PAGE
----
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Software traces faces through time

How the software works: "Exploring Photobios" from Ira Kemelmacher on Vimeo.

Leave it to the computer scientists to turn baby pictures into a slick animation that traces faces through the years.

The technique is already being put to use on Google's Picasa photo-sharing website as a feature called "Face Movie."

"I have 10,000 photos of my 5-year-old son, taken over every possible expression," Steve Seitz, a computer science and engineering professor at the University of Washington and an engineer at Google's Seattle office, said today in a news release about the research project. "I would like to visualize how he changes over time, be able to see all the expressions he makes, be able to see him in 3-D or animate him from the photos."

Seitz and his colleagues have already started down that road, thanks to the university's "Photobios" project. UW researcher Ira Kemelmacher-Shlizerman is due to present their research next week in Vancouver, B.C., at a meeting of the ACM Special Interest Group on Computer Graphics and Interactive Techniques, or SIGGRAPH.

Rapid advances in image recognition
Photobios take advantage of rapid advances in automated image recognition and tagging. In the past, such advances led to the development of Microsoft's Photosynth technology for re-creating clickable 3-D scenes from a "cloud" of images taken from many different angles. (Microsoft and NBC Universal are partners in the msnbc.com joint venture.)

Picasa's Face Movie feature takes that one step further by building in face recognition and name-tagging.

"This work provides a motivation for tagging," Seitz said. "The bigger goal is to figure out how to browse and organize your photo collection. I think this is just one step toward that bigger goal."

To build a Photobio, you'd start with a collection of photos showing the same person, whether they show your daughter or George W. Bush. You can arrange the photos chronologically, or specify the beginning and end points. The software automatically identifies the face and major features, lines up the eyes and morphs smoothly from one image to the next. Automated morphing is one of the key reasons why the results are so easy to produce and easy on the eyes.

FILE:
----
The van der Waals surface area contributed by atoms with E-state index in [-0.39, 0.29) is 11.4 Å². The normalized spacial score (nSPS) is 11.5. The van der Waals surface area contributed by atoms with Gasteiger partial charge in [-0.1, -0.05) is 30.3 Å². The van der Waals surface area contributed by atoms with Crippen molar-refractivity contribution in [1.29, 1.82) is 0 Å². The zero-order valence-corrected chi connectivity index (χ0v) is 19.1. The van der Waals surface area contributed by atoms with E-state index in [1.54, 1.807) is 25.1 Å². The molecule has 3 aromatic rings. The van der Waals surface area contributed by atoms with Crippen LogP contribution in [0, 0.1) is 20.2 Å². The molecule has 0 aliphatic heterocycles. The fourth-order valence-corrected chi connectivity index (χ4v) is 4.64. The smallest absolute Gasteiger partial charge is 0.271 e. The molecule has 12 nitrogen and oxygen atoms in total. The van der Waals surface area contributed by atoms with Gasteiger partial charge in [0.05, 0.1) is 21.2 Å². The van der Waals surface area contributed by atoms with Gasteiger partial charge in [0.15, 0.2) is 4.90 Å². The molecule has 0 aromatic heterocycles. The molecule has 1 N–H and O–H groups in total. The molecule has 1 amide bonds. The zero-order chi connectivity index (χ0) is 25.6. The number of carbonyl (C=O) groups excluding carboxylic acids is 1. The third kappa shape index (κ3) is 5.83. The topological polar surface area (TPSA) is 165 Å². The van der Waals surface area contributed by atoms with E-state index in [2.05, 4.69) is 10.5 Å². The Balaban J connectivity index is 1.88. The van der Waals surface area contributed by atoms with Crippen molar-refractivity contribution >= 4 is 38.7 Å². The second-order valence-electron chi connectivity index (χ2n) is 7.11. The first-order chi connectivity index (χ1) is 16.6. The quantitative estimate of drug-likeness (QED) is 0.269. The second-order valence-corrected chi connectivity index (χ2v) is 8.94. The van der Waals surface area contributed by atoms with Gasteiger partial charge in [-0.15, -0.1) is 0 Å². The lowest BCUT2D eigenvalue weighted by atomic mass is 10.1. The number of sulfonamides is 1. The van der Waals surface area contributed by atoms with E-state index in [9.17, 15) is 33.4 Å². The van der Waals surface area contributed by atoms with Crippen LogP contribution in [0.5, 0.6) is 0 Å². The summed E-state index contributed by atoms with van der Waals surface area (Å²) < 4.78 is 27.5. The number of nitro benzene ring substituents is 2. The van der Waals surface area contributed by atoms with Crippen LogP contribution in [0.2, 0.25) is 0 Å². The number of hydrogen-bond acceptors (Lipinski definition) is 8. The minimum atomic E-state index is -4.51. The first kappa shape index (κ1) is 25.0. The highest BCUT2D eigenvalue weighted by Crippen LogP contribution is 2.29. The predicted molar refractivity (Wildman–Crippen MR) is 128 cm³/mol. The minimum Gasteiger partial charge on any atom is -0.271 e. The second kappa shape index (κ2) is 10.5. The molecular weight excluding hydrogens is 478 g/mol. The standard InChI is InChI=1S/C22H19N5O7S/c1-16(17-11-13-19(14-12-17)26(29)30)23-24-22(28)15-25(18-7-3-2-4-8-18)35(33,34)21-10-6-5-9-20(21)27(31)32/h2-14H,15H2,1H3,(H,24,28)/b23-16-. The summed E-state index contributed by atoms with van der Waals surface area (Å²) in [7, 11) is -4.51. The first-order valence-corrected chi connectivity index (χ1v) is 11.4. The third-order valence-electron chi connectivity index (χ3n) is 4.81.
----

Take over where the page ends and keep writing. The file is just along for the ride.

"There's been a lot of interest in the computer vision community in modeling faces, but almost all of the projects focus on specially acquired photos, taken under carefully controlled conditions," Seitz said. "This is one of the first papers to focus on unstructured photo collections, taken under different conditions, of the type that you would find in iPhoto or Facebook."

Better 3-D avatars
Kemelmacher-Shlizerman and Seitz are already working on the next step: taking a collection of photos and turning them into a movable 3-D model of a face. They'll be presenting research on that topic this fall at the International Conference on Computer Vision in Barcelona, Spain.

The researchers say such models could be used to create more realistic animated avatars for use in video conferencing or game play. More accurate face modeling also could well lead to improved face-recognition programs, for personal use (that is, sorting through the pictures on your hard drive or Facebook friend list) as well as for security applications (that is, matching up a photo taken at a security checkpoint with a database of images taken from different perspectives).

Does that sound cool, or scary? Feel free to weigh in with your thoughts on face-tracing and other image-recognition applications you'd like to see.

In addition to Seitz and Kemelmacher-Shlizerman, the authors of the SIGGRAPH presentation, "Exploring Photobios," include Eli Shechtman and Rahul Garg. The research was funded by Google, Microsoft, Adobe Systems and the National Science Foundation.

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